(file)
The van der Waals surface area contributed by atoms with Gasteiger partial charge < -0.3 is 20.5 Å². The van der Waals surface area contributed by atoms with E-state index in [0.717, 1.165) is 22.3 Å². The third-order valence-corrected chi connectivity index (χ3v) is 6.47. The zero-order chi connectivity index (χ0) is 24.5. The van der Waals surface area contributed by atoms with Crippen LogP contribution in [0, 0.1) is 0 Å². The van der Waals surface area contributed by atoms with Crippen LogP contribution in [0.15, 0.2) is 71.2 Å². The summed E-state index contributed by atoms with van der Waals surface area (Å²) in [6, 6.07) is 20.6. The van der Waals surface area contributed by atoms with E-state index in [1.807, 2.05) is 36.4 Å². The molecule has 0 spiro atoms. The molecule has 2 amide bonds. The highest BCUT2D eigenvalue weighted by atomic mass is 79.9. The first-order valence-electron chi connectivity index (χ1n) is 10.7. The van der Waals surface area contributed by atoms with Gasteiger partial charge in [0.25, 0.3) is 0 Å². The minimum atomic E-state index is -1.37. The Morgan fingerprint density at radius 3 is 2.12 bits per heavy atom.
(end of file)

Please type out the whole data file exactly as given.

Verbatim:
The van der Waals surface area contributed by atoms with Gasteiger partial charge < -0.3 is 20.5 Å². The van der Waals surface area contributed by atoms with E-state index in [0.717, 1.165) is 22.3 Å². The third-order valence-corrected chi connectivity index (χ3v) is 6.47. The zero-order chi connectivity index (χ0) is 24.5. The van der Waals surface area contributed by atoms with Crippen LogP contribution in [0, 0.1) is 0 Å². The van der Waals surface area contributed by atoms with Crippen LogP contribution in [0.15, 0.2) is 71.2 Å². The summed E-state index contributed by atoms with van der Waals surface area (Å²) in [6, 6.07) is 20.6. The van der Waals surface area contributed by atoms with E-state index in [1.807, 2.05) is 36.4 Å². The molecule has 0 spiro atoms. The molecule has 2 amide bonds. The highest BCUT2D eigenvalue weighted by atomic mass is 79.9. The first-order valence-electron chi connectivity index (χ1n) is 10.7. The van der Waals surface area contributed by atoms with Gasteiger partial charge in [0.25, 0.3) is 0 Å². The minimum atomic E-state index is -1.37. The Morgan fingerprint density at radius 3 is 2.12 bits per heavy atom.